Monday, June 5, 2017

NoTan and Bad Proportions

While that sounds like the title for a Jim Gaffigan comedy special, the subject here is getting the most from those all important thumbnail sketches that usually make or break a painting.
 First, is a Notan the same as a thumbnail? Not really. Notan is strictly B&W and shows you if you have  a big, eye catching silhouette formed by your darks and lights (or not). They're often beautiful as is. Perfect if you're outside facing a backlit subject. Less perfect with strong cross lighting and cast shadows. But almost useless if it's overcast, or the sun is behind you early or late in the day.
 Desperate situations like that are a job for Captain Thumbnail and his Valiant Values. Thumbnails add the very necessary info about all those middle values - and this is important - whether they have an affinity for the dark side or the light side. Once a few of them sneak into a value area where they don't belong, mayhem ensues.
 Just remember the lightest part of a dark area can't be lighter than the darkest part of a light area. (I know I'll get challenged on that. We can settle it with colored frisbees at dawn...but that's a post of its own).
 Bad proportions...Confucius might say "Notan no good if proportion off".  Jessica Kirby puts it better than Confucius in her post here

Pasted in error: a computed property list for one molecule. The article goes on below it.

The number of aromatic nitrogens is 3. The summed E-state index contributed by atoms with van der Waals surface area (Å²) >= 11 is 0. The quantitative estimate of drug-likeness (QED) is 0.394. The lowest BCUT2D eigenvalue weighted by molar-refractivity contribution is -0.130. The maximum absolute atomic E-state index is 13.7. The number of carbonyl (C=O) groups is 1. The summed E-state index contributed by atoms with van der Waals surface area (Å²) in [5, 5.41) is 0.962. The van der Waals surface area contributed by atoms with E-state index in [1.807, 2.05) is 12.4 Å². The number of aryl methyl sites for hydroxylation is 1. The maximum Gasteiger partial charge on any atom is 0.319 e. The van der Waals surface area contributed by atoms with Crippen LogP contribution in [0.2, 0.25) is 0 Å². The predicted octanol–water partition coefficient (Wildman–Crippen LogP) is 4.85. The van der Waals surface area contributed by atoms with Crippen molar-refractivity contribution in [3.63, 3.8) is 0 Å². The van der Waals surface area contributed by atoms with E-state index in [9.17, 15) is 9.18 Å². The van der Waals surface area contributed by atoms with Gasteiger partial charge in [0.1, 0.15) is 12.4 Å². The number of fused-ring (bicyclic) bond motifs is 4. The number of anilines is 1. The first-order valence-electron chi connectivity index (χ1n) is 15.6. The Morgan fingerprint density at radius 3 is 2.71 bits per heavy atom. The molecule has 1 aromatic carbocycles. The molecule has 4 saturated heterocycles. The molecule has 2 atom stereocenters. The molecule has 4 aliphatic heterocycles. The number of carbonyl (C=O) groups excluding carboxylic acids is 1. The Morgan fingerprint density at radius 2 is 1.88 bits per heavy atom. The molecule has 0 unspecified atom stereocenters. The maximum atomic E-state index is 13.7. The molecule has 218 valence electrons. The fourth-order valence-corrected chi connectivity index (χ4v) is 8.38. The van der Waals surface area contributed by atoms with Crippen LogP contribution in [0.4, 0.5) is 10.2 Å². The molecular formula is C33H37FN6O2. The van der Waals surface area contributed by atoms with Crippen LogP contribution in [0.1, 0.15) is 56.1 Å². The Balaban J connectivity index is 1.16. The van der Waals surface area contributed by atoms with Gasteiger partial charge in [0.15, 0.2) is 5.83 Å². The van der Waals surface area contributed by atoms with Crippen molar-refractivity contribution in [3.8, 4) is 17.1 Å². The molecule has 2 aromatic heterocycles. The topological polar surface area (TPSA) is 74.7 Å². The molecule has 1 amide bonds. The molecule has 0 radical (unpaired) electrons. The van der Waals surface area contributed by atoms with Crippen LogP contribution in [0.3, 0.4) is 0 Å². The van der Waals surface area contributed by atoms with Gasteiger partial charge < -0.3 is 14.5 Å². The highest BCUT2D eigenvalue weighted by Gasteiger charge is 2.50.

It got me to thinking of easy ways to ensure a Notan or thumbnail matches the dimensions of whatever you're painting on. Obviously, a sketchbook of the appropriate proportions lets you  dive in without a thought, and I'm making my next sketchbooks that way. Fear not. You won't need a small library of sketchbooks. Just 2 at most...actually one with simple modifications. 
 Most common canvas sizes are just one of two basic ratios: 3:4 or 4:5.
The 4:5 ratio corresponds to 8x10, 16x20 and also 11x14 if you crop a WEE bit off the long dimension (or even ignore it, the difference is so negligible a decimal).
The 3:4 ratio corresponds to 9x12, 12x16 and 18x24 (again, if you crop a wee bit off the short dimension It will cover 5x7 but with most sketchbooks your Notan or thumbnail will be bigger than your work!)
 BUT...what if you don't WANT to make your own sketchbooks, or just want to carry one sketchbook? Well, there's probably already an app that does all this on a phone for the laziest of you out there but don't expect me to look it up and insert a link.
 For the more ambitious, do this:
1. Grab your existing sketchbook and measure the SHORT DIMENSION (this may go easier if you use a metric ruler - most rulers have both nowadays).
2. Multiply that by 1.33 (convert to inches if your not using the metric ruler). Find that point along the LONG DIMENSION of the page and place a piece of tape at that point on the cover. If that measurement is too long, multiply your long dimension by .75 and place the tape on the cover's short dimension instead.
3. Mark the tape 3:4 and draw a line across the page there when you're making  a sketch for 9x12, 12x16 or 18x24.
4. Do the same thing again, only multiply the SHORT DIMENSION by 1.25 or the LONG DIMENSION by .8
Mark that piece of tape 4:5 and use it to make sketches for 8x10, 11x14 or 16x20.
5. Remember to put tape guides on BOTH covers (pages turn both ways) and it may be necessary to have the 3:4 guide and the 4:5 guide taped to opposite edges of the cover. PIX BELOW:


  1. Very good idea to mark the sketchbook. Can we get a Captain Thumbnail and Ricky NoTan comic going?

    1. Interesting idea. Captain Thumbnail could have all kinds of arch enemies, like the Chrome Clipper, or Hammer Head.